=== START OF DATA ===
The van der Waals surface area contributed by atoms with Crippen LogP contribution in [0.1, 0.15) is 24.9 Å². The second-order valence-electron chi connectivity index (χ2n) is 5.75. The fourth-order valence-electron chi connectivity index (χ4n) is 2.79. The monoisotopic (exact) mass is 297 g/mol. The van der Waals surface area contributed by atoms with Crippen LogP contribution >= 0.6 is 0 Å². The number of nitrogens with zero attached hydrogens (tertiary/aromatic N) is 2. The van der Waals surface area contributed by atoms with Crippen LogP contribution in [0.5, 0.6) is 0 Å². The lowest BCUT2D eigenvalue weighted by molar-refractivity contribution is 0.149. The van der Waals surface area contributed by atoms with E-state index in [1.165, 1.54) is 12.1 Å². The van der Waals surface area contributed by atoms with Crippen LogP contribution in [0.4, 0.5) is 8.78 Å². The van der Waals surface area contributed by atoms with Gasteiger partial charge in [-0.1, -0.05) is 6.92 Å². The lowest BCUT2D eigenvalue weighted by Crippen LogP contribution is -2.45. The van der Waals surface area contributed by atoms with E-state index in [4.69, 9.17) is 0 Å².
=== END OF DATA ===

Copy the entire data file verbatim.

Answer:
The van der Waals surface area contributed by atoms with Crippen LogP contribution in [0.1, 0.15) is 24.9 Å². The second-order valence-electron chi connectivity index (χ2n) is 5.75. The fourth-order valence-electron chi connectivity index (χ4n) is 2.79. The monoisotopic (exact) mass is 297 g/mol. The van der Waals surface area contributed by atoms with Crippen LogP contribution >= 0.6 is 0 Å². The number of nitrogens with zero attached hydrogens (tertiary/aromatic N) is 2. The van der Waals surface area contributed by atoms with Crippen LogP contribution in [0.5, 0.6) is 0 Å². The lowest BCUT2D eigenvalue weighted by molar-refractivity contribution is 0.149. The van der Waals surface area contributed by atoms with E-state index in [1.165, 1.54) is 12.1 Å². The van der Waals surface area contributed by atoms with Crippen LogP contribution in [0.4, 0.5) is 8.78 Å². The van der Waals surface area contributed by atoms with Gasteiger partial charge in [-0.1, -0.05) is 6.92 Å². The lowest BCUT2D eigenvalue weighted by Crippen LogP contribution is -2.45. The van der Waals surface area contributed by atoms with E-state index in [4.69, 9.17) is 0 Å².